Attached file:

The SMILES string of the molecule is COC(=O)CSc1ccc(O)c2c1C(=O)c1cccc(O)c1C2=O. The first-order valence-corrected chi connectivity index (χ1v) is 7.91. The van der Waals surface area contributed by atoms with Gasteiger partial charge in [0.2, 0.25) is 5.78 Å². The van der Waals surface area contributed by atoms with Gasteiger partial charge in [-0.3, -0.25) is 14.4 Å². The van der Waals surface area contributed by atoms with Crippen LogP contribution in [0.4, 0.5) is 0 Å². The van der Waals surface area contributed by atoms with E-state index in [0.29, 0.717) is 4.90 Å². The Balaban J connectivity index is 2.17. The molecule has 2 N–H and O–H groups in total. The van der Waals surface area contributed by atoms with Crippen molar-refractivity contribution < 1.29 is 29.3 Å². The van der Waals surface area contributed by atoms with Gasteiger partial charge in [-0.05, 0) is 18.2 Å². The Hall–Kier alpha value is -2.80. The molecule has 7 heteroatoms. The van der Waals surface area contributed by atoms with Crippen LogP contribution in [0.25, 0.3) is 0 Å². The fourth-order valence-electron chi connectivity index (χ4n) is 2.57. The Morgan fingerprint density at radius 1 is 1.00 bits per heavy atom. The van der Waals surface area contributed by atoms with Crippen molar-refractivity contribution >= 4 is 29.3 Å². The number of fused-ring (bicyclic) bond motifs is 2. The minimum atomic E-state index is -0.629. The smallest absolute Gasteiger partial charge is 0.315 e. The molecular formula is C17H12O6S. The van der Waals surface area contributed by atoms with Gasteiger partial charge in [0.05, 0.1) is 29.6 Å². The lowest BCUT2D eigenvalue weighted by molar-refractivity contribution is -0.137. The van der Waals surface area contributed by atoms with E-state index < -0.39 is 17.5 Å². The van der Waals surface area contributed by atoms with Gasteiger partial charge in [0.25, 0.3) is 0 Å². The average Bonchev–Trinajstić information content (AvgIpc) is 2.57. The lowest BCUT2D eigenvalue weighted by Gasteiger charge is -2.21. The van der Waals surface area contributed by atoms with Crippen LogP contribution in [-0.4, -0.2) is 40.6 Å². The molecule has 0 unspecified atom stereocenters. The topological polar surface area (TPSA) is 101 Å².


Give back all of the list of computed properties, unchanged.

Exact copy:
The SMILES string of the molecule is COC(=O)CSc1ccc(O)c2c1C(=O)c1cccc(O)c1C2=O. The first-order valence-corrected chi connectivity index (χ1v) is 7.91. The van der Waals surface area contributed by atoms with Gasteiger partial charge in [0.2, 0.25) is 5.78 Å². The van der Waals surface area contributed by atoms with Gasteiger partial charge in [-0.3, -0.25) is 14.4 Å². The van der Waals surface area contributed by atoms with Crippen LogP contribution in [0.4, 0.5) is 0 Å². The van der Waals surface area contributed by atoms with E-state index in [0.29, 0.717) is 4.90 Å². The Balaban J connectivity index is 2.17. The molecule has 2 N–H and O–H groups in total. The van der Waals surface area contributed by atoms with Crippen molar-refractivity contribution < 1.29 is 29.3 Å². The van der Waals surface area contributed by atoms with Gasteiger partial charge in [-0.05, 0) is 18.2 Å². The Hall–Kier alpha value is -2.80. The molecule has 7 heteroatoms. The van der Waals surface area contributed by atoms with Crippen LogP contribution in [0.25, 0.3) is 0 Å². The fourth-order valence-electron chi connectivity index (χ4n) is 2.57. The Morgan fingerprint density at radius 1 is 1.00 bits per heavy atom. The van der Waals surface area contributed by atoms with Crippen molar-refractivity contribution >= 4 is 29.3 Å². The number of fused-ring (bicyclic) bond motifs is 2. The minimum atomic E-state index is -0.629. The smallest absolute Gasteiger partial charge is 0.315 e. The molecular formula is C17H12O6S. The van der Waals surface area contributed by atoms with Gasteiger partial charge in [0.05, 0.1) is 29.6 Å². The lowest BCUT2D eigenvalue weighted by molar-refractivity contribution is -0.137. The van der Waals surface area contributed by atoms with E-state index < -0.39 is 17.5 Å². The van der Waals surface area contributed by atoms with Gasteiger partial charge in [0.25, 0.3) is 0 Å². The average Bonchev–Trinajstić information content (AvgIpc) is 2.57. The lowest BCUT2D eigenvalue weighted by Gasteiger charge is -2.21. The van der Waals surface area contributed by atoms with Crippen LogP contribution in [-0.4, -0.2) is 40.6 Å². The molecule has 0 unspecified atom stereocenters. The topological polar surface area (TPSA) is 101 Å².